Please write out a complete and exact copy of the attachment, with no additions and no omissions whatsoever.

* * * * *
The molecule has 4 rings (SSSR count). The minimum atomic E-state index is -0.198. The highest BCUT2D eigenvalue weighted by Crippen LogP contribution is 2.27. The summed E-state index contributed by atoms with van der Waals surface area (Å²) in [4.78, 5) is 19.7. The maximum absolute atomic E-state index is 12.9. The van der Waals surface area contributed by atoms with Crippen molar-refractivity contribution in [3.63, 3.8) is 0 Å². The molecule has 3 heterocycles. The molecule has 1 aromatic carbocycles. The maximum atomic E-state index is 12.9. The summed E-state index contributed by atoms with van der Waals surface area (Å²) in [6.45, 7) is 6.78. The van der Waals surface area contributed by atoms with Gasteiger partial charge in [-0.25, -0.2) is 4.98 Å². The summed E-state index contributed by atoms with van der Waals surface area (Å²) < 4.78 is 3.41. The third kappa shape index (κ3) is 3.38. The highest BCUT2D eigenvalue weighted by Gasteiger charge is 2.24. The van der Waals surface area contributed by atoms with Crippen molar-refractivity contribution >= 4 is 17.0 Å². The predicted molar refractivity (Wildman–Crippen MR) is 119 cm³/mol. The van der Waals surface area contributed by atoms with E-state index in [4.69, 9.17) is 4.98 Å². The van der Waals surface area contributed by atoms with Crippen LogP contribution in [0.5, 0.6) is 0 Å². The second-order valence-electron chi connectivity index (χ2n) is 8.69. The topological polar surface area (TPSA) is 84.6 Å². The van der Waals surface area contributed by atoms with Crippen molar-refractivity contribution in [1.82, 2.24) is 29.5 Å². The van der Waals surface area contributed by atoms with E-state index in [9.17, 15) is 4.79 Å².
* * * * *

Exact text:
The molecule has 4 rings (SSSR count). The minimum atomic E-state index is -0.198. The highest BCUT2D eigenvalue weighted by Crippen LogP contribution is 2.27. The summed E-state index contributed by atoms with van der Waals surface area (Å²) in [4.78, 5) is 19.7. The maximum absolute atomic E-state index is 12.9. The van der Waals surface area contributed by atoms with Crippen molar-refractivity contribution in [3.63, 3.8) is 0 Å². The molecule has 3 heterocycles. The molecule has 1 aromatic carbocycles. The maximum atomic E-state index is 12.9. The summed E-state index contributed by atoms with van der Waals surface area (Å²) in [6.45, 7) is 6.78. The van der Waals surface area contributed by atoms with Gasteiger partial charge in [-0.25, -0.2) is 4.98 Å². The summed E-state index contributed by atoms with van der Waals surface area (Å²) < 4.78 is 3.41. The third kappa shape index (κ3) is 3.38. The highest BCUT2D eigenvalue weighted by Gasteiger charge is 2.24. The van der Waals surface area contributed by atoms with Crippen molar-refractivity contribution >= 4 is 17.0 Å². The predicted molar refractivity (Wildman–Crippen MR) is 119 cm³/mol. The van der Waals surface area contributed by atoms with E-state index in [4.69, 9.17) is 4.98 Å². The van der Waals surface area contributed by atoms with Crippen LogP contribution in [0.5, 0.6) is 0 Å². The second-order valence-electron chi connectivity index (χ2n) is 8.69. The topological polar surface area (TPSA) is 84.6 Å². The van der Waals surface area contributed by atoms with Crippen molar-refractivity contribution in [1.82, 2.24) is 29.5 Å². The van der Waals surface area contributed by atoms with E-state index in [9.17, 15) is 4.79 Å².